You cannot visit London and not take photos of Big Ben. It is as iconic as the red London buses, Buckingham Palace and the Tube.
It is a common misconception that the tower by the Houses of Parliament is called Big Ben. In actual fact, the tower is called Elizabeth Tower and Big Ben is the name of its bell, although the official name is the Great Bell. The tower was completed in 1859 and the clock started to tick on 31 May of that year with Big Ben starting to strike for the first time on 11 July 1859 on the hour, with the quarter bells first chiming on 7 September 1859.
As always in London, the tower we see today is not the first one to have been build on this spot. The original tower was built in 1288 and completed two years later during the reign of King Edward I. This tower also contained a clock and a bell; the bell was first named “Great Edward” and was later known as “Great Tom”. A second tower replacing the original stood here in 1367, but by 1707 had fallen into disrepair and was demolished; a sundial was put in its place.
The fire of 1834, which destroyed most of the Palace of Westminster, necessitated new designs for a new building. The original design of the Palace did not include a clock tower, but was added later during 1836.
The tower was constructed so that no scaffolding was visible from the outside, i.e. they built it from the inside out. Materials arrived from all over the UK and France; Yorkshire Anston stone, granite from Cornwall, iron roofing plates from Birmingham, Caen stone from Normandy.
As is the norm when planning to build something of public interest, a competition is held. The commission to design and build the clock of the Elizabeth Tower was eventually handed to Charles Barry, who was no specialist clockmaker, so he enrolled his friend Benjamin Lewis Vaullamy, who was the Queen’s Clockmaker. However, other prominent clockmakers wanted a piece of the cake and disputes broke out. In 1846, you guessed it, another competition was held to decide on who should build the clock. High standards were set by the Astronomer Royal, Sir George Airy, who was appointed referee. His criteria were as follows:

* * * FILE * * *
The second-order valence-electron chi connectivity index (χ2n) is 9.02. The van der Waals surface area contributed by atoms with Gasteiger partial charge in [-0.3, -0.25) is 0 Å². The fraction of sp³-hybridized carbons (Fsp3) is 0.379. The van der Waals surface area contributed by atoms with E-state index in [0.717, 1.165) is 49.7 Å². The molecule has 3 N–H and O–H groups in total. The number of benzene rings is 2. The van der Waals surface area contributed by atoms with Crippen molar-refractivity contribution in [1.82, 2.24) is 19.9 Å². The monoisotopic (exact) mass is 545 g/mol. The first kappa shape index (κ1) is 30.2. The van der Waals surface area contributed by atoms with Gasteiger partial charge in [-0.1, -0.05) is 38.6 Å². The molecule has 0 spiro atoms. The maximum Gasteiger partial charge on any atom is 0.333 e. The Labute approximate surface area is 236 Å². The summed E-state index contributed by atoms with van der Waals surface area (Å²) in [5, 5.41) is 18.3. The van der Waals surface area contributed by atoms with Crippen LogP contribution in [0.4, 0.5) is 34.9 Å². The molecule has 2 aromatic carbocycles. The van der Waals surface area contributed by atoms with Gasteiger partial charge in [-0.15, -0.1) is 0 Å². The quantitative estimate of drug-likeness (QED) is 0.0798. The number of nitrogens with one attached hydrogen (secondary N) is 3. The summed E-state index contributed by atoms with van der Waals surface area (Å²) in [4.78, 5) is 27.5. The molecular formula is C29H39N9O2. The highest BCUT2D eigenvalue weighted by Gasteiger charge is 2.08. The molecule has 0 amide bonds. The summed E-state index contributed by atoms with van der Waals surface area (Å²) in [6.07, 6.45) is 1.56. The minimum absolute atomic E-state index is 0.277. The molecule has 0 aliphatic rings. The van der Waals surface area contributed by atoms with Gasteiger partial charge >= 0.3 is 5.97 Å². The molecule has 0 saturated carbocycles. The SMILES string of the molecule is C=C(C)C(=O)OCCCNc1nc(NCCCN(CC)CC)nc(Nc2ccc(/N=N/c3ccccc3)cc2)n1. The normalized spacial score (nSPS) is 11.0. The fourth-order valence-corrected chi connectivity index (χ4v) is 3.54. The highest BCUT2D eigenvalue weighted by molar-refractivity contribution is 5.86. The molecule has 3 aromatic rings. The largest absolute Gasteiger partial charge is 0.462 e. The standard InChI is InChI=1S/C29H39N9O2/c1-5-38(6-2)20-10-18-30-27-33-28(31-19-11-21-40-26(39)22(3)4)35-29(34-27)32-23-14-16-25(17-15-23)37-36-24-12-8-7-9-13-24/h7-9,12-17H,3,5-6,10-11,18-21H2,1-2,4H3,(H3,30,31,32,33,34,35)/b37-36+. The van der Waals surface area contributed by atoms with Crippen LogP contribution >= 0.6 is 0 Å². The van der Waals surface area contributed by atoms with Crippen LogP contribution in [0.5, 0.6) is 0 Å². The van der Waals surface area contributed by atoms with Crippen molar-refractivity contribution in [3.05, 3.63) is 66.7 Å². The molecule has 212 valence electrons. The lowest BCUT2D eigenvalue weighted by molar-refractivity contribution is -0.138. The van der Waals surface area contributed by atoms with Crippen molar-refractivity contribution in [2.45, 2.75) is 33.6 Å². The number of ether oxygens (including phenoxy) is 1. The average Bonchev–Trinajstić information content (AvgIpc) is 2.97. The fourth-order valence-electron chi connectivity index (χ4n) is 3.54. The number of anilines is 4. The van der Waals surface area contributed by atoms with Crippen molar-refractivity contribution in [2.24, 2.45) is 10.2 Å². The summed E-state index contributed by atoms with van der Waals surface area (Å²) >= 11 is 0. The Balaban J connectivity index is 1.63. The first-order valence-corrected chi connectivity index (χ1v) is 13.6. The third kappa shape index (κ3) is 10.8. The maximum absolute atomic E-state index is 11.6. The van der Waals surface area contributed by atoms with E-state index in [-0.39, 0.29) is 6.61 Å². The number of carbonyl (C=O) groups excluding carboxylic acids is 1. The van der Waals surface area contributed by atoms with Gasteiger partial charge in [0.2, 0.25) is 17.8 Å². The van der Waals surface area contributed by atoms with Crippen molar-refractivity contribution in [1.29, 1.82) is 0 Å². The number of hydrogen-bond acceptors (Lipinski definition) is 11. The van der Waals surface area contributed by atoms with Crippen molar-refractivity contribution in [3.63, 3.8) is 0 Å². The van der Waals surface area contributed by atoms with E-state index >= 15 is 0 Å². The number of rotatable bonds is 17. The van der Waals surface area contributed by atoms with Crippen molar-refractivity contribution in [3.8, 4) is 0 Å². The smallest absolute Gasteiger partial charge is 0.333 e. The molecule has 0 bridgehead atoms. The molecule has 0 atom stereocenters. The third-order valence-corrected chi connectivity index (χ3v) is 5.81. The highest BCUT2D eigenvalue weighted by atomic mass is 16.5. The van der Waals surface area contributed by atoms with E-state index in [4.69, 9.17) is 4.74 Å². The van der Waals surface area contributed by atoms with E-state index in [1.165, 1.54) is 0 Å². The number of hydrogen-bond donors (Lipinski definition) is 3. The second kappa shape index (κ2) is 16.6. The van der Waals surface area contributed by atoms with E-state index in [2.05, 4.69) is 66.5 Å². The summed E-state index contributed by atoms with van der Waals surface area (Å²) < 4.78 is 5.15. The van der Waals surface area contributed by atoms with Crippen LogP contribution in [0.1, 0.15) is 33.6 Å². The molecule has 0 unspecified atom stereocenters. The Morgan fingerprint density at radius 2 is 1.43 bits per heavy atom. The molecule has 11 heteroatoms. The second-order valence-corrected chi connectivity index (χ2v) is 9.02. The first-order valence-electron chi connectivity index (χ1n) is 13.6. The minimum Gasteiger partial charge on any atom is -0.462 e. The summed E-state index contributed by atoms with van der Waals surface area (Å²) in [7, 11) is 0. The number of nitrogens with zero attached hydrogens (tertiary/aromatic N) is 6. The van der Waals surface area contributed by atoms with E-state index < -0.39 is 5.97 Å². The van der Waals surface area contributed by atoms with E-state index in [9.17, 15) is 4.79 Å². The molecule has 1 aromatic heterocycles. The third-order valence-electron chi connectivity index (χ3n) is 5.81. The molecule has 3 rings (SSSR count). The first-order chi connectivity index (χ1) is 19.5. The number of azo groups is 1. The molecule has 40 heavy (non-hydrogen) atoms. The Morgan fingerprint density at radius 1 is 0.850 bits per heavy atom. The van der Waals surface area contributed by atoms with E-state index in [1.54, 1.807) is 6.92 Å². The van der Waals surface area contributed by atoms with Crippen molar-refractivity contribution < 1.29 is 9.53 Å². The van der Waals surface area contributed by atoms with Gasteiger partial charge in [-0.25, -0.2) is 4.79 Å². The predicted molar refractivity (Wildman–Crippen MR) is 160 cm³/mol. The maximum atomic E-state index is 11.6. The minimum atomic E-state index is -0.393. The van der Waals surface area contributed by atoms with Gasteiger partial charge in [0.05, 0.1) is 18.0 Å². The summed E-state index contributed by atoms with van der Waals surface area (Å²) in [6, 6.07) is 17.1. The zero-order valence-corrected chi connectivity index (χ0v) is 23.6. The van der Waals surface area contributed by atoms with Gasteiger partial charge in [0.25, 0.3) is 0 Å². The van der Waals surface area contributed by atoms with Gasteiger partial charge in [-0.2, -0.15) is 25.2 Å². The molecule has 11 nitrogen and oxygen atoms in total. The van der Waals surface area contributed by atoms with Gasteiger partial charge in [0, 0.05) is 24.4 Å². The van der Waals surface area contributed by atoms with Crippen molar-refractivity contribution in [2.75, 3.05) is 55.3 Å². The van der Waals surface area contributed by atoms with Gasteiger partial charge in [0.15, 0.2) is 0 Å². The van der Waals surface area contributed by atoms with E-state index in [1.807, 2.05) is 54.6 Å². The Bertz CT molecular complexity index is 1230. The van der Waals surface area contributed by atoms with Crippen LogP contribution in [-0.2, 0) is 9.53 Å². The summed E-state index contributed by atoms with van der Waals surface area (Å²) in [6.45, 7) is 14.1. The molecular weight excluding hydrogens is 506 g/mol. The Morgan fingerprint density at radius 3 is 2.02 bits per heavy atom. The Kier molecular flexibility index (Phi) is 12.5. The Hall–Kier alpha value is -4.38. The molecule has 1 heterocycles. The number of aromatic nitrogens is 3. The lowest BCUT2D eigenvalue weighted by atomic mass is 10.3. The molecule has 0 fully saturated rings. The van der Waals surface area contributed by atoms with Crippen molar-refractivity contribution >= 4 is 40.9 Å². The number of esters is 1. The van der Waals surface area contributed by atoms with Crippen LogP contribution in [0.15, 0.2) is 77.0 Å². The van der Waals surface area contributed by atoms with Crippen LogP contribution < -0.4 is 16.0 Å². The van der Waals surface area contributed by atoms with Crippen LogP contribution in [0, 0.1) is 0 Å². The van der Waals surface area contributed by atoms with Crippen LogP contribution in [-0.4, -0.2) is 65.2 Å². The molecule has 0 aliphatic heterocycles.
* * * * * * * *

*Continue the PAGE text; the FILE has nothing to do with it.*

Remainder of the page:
- the first stroke of each hour to be accurate to within one second
- the clock’s performance to be telegraphed twice a day to Greenwich Observatory
These high standards (and others) caused a seven year delay. Eventually Dent was appointed to build the clock, on his death in 1853, his stepson, Frederick, completed the clock in 1854 – total cost GBP2,500. A delay with the clock tower building meant that the clock could not be installed when it was completed, having to wait for its tower. The clock was finally installed in April 1859, but things did not start of smoothly for the clock. It’s cast-iron minute hands were too heavy to work, so they were replaced with lighter copper hands, the clock started ticking on 31 May 1859.
The tower bell was cast in Stockton-on-Tees in 1856 and when it arrived in London was pulled across Westminster Bridge by 16 white horses (just imagine that scene for the moment – 16 white steeds pulling a massive bell!).
It was tested every day until 17 Oct 1857 when a 1.2 meter crack appeared. A lighter hammer was installed, the bell repaired and it has chimed ever since then.